Larimer County, Colorado - Jeff Goodwin pitched "premises registration" to county commissioners on July 3rd, describing it as "a disease-prevention need." Goodwin is director of youth programs and 4-H at Colorado State University. "Registration is the first phase of a National Animal Identification System being implemented by the U.S. Department of Agriculture," Goodwin said at the meeting. Colorado is the poster state; Oregon and the rest of America are also targeted.
Premises registration is not about "animal identification" any more than it is about a used car salesman trying to pawn off someone else's lemon, hoping he can make you think it's a plum. "Animal identification" already exists. Brand laws are proven effective in the 41 states where food animals are raised. This form of traceback is excellent.
"Premises registration" targets, not disease prevention, but the control of private property. Questionable-at-best legality is sure to be argued in court. Colorado's youth, not legally old enough to subjugate real property, are being moved like pawns on a chessboard. The prize on which Goodwin and the USDA remain focused is your private property. "Premises registration" erases the word "private," enabling state and federal employees, and their partners, access to every square inch of your property at any time, ostensibly to check for the "potential" of disease.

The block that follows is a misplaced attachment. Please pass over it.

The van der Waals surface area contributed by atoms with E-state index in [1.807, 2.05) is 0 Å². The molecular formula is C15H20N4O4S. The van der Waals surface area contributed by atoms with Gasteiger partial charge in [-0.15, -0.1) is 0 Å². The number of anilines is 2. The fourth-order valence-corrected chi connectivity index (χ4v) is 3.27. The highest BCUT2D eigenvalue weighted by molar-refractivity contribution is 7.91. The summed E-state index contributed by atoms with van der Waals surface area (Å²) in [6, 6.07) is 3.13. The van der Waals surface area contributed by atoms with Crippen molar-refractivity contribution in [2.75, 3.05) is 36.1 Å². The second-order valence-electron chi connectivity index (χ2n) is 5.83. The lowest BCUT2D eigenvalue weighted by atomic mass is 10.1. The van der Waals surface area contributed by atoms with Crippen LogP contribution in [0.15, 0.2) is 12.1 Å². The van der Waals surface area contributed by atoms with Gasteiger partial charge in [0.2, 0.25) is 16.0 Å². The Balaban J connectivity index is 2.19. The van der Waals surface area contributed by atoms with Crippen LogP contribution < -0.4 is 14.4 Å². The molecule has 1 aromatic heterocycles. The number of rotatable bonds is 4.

Originally touted as "voluntary," mandatory compliance stands at the gate of your property rights: the "premises registration" steamroller. Speak up now -- or become part of the pavement. Don't buy that used car. The salesman stands to receive a commission, and you'll be stuck with a lemon, your property reduced to the equivalent of a rental property, which is always available for inspection by the landlord.
By Julie Kay Smithson,
property rights researcher, London, Ohio
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